M E T I announces policy to reduce 100 coal-fired electricity generation plants. But is this just an excuse to force nuclear restarts?

(translation of Citizens’ Nuclear Information Center Statement released on 28 July 2020)

On 13 July 2020, at a meeting of the Advisory Committee for Natural Resources and Energy Subcommittee on Basic Policy for Electricity and Gas, the Ministry of Energy, Trade and Industry (METI) presented their plan to phase out inefficient coal thermal electricity generation plants. The policy to phase out coal thermal generation was first announced in 2018 in the 5th Strategic Energy Plan, but there had been no clear directions laid out until now. As a result of this, the forecast percentage of total electricity generated by coal in 2029 was set at 37%, which was calculated by OCCTO (the Organization for Cross-regional Coordination of Transmission Operators) based on the supply plans of the electricity companies. However, the national government’s long-term target for coal-generated electricity was 26%, quite a major difference from the stated forecast.

Under METI’s new policy, of the 140 coal thermal plants (not including in-house generation) presently in operation, 114 of the most inefficient (supercritical pressure types of around 38-40% generation efficiency rates) will be decommissioned. This would bring the coal power generation composition percentage to around 26% by 2030, in line with the government target. However, there are major problems with this policy.

One of the problems is that nuclear power generation is maintained as a baseload power source. The target for nuclear power supply is 20-22% of total electricity generation in FY2030. For the government to achieve this target, it would be necessary to restart approximately 30 nuclear reactors. As mentioned above, OCCTO’s calculations show that, based on supply plans, in FY2029, 37% of electricity would be generated from coal. In order to bring this down to 26%, it is necessary to raise the generation capacity of other power sources. According to the same supply plans, nuclear power would make up only 3.5% of electricity generation. This will inevitably raise pressure to restart more reactors.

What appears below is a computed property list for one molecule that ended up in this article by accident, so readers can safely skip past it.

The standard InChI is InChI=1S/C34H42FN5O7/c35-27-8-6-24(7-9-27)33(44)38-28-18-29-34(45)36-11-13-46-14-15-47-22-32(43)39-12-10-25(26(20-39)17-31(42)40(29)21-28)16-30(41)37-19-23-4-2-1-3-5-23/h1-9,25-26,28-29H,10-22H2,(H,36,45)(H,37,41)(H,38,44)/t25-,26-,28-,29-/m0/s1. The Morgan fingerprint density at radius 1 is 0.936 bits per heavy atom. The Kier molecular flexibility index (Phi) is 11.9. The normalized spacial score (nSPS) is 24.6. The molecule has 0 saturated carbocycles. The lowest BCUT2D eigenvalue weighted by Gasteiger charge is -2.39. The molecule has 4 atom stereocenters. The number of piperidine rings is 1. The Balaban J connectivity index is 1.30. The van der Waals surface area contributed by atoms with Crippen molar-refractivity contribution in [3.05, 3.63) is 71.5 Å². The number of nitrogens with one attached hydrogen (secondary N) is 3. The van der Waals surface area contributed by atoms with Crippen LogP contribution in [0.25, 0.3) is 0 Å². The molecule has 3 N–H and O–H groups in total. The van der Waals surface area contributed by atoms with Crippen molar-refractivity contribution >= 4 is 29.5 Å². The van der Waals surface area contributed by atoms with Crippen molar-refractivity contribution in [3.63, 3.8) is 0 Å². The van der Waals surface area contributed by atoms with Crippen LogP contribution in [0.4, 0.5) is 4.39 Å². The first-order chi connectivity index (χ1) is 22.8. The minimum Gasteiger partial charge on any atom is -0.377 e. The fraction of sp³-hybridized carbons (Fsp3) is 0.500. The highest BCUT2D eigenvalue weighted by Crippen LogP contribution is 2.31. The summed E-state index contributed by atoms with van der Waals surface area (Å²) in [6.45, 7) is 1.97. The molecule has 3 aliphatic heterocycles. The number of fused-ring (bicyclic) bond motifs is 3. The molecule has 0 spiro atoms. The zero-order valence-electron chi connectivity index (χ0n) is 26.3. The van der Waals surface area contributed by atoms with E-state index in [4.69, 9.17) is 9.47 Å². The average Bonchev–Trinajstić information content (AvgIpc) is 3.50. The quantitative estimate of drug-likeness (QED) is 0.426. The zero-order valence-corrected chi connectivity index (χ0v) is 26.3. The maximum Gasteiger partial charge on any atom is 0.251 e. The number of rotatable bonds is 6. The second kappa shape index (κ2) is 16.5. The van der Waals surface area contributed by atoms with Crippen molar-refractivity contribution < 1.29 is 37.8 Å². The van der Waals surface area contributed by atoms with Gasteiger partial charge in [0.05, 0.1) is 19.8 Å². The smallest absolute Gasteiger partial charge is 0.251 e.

Another problem is that only inefficient coal-fired generation plants are considered a problem. The CO2 emissions for low-efficiency coal-fired plants are 0.867kg per kWh and 0.733-0.836kg for high-efficiency plants. But, for example, LNG thermal plants, even conventional types, emit 0.415kg of CO2 per kWh and newer types only 0.32-0.36kg which is less than half the amount emitted by high-efficiency coal thermal plants. The problem with coal plants is not their efficiency levels.

We urge a comprehensive energy policy review based on zero carbon and zero nuclear.


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